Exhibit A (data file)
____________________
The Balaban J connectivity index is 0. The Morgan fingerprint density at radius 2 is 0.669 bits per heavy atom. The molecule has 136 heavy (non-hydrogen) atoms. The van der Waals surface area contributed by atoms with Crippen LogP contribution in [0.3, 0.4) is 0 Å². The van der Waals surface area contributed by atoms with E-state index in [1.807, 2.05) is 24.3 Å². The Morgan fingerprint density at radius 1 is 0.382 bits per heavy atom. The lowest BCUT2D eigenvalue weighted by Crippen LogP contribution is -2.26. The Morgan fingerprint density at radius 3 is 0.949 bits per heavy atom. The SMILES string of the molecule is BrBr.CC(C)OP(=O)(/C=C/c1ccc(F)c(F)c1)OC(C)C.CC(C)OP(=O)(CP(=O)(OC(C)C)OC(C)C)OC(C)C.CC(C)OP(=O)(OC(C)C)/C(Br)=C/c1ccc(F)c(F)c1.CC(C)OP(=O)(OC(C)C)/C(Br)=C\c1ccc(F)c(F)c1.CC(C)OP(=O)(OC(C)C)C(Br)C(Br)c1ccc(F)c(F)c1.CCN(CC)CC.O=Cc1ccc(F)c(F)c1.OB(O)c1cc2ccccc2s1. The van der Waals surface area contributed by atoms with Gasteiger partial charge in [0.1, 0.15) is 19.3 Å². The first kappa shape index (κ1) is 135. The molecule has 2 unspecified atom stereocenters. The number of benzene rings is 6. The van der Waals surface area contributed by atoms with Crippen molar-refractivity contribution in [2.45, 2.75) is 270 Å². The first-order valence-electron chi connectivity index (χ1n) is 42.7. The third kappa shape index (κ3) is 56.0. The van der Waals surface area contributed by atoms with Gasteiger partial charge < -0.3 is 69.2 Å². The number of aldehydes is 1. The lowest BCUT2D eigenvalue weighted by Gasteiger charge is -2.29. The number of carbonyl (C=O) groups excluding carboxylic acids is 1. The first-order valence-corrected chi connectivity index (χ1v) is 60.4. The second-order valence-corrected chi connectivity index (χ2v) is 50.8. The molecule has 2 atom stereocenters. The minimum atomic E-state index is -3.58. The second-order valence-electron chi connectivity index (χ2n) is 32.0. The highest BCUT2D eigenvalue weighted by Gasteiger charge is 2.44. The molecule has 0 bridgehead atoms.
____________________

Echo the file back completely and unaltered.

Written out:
The Balaban J connectivity index is 0. The Morgan fingerprint density at radius 2 is 0.669 bits per heavy atom. The molecule has 136 heavy (non-hydrogen) atoms. The van der Waals surface area contributed by atoms with Crippen LogP contribution in [0.3, 0.4) is 0 Å². The van der Waals surface area contributed by atoms with E-state index in [1.807, 2.05) is 24.3 Å². The Morgan fingerprint density at radius 1 is 0.382 bits per heavy atom. The lowest BCUT2D eigenvalue weighted by Crippen LogP contribution is -2.26. The Morgan fingerprint density at radius 3 is 0.949 bits per heavy atom. The SMILES string of the molecule is BrBr.CC(C)OP(=O)(/C=C/c1ccc(F)c(F)c1)OC(C)C.CC(C)OP(=O)(CP(=O)(OC(C)C)OC(C)C)OC(C)C.CC(C)OP(=O)(OC(C)C)/C(Br)=C/c1ccc(F)c(F)c1.CC(C)OP(=O)(OC(C)C)/C(Br)=C\c1ccc(F)c(F)c1.CC(C)OP(=O)(OC(C)C)C(Br)C(Br)c1ccc(F)c(F)c1.CCN(CC)CC.O=Cc1ccc(F)c(F)c1.OB(O)c1cc2ccccc2s1. The van der Waals surface area contributed by atoms with Gasteiger partial charge in [0.1, 0.15) is 19.3 Å². The first kappa shape index (κ1) is 135. The molecule has 2 unspecified atom stereocenters. The number of benzene rings is 6. The van der Waals surface area contributed by atoms with Crippen molar-refractivity contribution in [2.45, 2.75) is 270 Å². The first-order valence-electron chi connectivity index (χ1n) is 42.7. The third kappa shape index (κ3) is 56.0. The van der Waals surface area contributed by atoms with Gasteiger partial charge < -0.3 is 69.2 Å². The number of aldehydes is 1. The lowest BCUT2D eigenvalue weighted by Gasteiger charge is -2.29. The number of carbonyl (C=O) groups excluding carboxylic acids is 1. The first-order valence-corrected chi connectivity index (χ1v) is 60.4. The second-order valence-corrected chi connectivity index (χ2v) is 50.8. The molecule has 2 atom stereocenters. The minimum atomic E-state index is -3.58. The second-order valence-electron chi connectivity index (χ2n) is 32.0. The highest BCUT2D eigenvalue weighted by Gasteiger charge is 2.44. The molecule has 0 bridgehead atoms.